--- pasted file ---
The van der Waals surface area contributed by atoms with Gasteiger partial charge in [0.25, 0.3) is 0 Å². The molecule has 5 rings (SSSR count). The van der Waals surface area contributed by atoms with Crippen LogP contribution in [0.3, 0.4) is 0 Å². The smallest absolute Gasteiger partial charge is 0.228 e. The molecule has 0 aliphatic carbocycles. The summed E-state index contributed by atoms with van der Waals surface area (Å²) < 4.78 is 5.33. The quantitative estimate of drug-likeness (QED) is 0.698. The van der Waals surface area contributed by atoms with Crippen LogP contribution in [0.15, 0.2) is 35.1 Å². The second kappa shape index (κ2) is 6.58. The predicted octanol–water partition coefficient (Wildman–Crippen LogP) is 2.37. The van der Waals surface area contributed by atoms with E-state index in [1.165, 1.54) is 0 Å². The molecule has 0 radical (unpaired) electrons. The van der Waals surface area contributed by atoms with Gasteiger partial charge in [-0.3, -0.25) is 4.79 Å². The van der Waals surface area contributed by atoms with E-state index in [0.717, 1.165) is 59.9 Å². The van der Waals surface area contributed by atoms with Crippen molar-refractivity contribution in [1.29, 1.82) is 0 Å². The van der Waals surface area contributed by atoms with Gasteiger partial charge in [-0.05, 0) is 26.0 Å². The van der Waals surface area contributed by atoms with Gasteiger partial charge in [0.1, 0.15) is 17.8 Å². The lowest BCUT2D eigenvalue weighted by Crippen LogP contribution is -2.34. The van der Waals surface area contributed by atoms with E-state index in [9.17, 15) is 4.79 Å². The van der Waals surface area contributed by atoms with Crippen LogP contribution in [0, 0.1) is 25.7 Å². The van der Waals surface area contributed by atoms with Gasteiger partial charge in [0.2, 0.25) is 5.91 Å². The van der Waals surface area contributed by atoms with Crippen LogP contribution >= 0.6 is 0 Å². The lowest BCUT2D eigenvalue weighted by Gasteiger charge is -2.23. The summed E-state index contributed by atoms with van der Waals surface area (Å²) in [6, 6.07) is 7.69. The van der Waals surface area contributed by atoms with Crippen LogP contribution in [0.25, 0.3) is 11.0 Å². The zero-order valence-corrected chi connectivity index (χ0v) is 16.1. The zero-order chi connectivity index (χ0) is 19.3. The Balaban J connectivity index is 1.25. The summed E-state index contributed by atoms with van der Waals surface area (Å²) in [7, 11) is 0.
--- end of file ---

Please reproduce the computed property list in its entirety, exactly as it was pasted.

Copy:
The van der Waals surface area contributed by atoms with Gasteiger partial charge in [0.25, 0.3) is 0 Å². The molecule has 5 rings (SSSR count). The van der Waals surface area contributed by atoms with Crippen LogP contribution in [0.3, 0.4) is 0 Å². The smallest absolute Gasteiger partial charge is 0.228 e. The molecule has 0 aliphatic carbocycles. The summed E-state index contributed by atoms with van der Waals surface area (Å²) < 4.78 is 5.33. The quantitative estimate of drug-likeness (QED) is 0.698. The van der Waals surface area contributed by atoms with Crippen LogP contribution in [0.15, 0.2) is 35.1 Å². The second kappa shape index (κ2) is 6.58. The predicted octanol–water partition coefficient (Wildman–Crippen LogP) is 2.37. The van der Waals surface area contributed by atoms with E-state index in [1.165, 1.54) is 0 Å². The molecule has 0 radical (unpaired) electrons. The van der Waals surface area contributed by atoms with Gasteiger partial charge in [-0.3, -0.25) is 4.79 Å². The van der Waals surface area contributed by atoms with E-state index in [0.717, 1.165) is 59.9 Å². The van der Waals surface area contributed by atoms with Crippen molar-refractivity contribution in [1.29, 1.82) is 0 Å². The van der Waals surface area contributed by atoms with Gasteiger partial charge in [-0.05, 0) is 26.0 Å². The van der Waals surface area contributed by atoms with Gasteiger partial charge in [0.1, 0.15) is 17.8 Å². The lowest BCUT2D eigenvalue weighted by Crippen LogP contribution is -2.34. The van der Waals surface area contributed by atoms with E-state index in [9.17, 15) is 4.79 Å². The van der Waals surface area contributed by atoms with Crippen LogP contribution in [0, 0.1) is 25.7 Å². The van der Waals surface area contributed by atoms with Gasteiger partial charge in [0.2, 0.25) is 5.91 Å². The van der Waals surface area contributed by atoms with Crippen LogP contribution >= 0.6 is 0 Å². The lowest BCUT2D eigenvalue weighted by Gasteiger charge is -2.23. The summed E-state index contributed by atoms with van der Waals surface area (Å²) in [6, 6.07) is 7.69. The van der Waals surface area contributed by atoms with Crippen LogP contribution in [0.25, 0.3) is 11.0 Å². The zero-order valence-corrected chi connectivity index (χ0v) is 16.1. The zero-order chi connectivity index (χ0) is 19.3. The Balaban J connectivity index is 1.25. The summed E-state index contributed by atoms with van der Waals surface area (Å²) in [7, 11) is 0.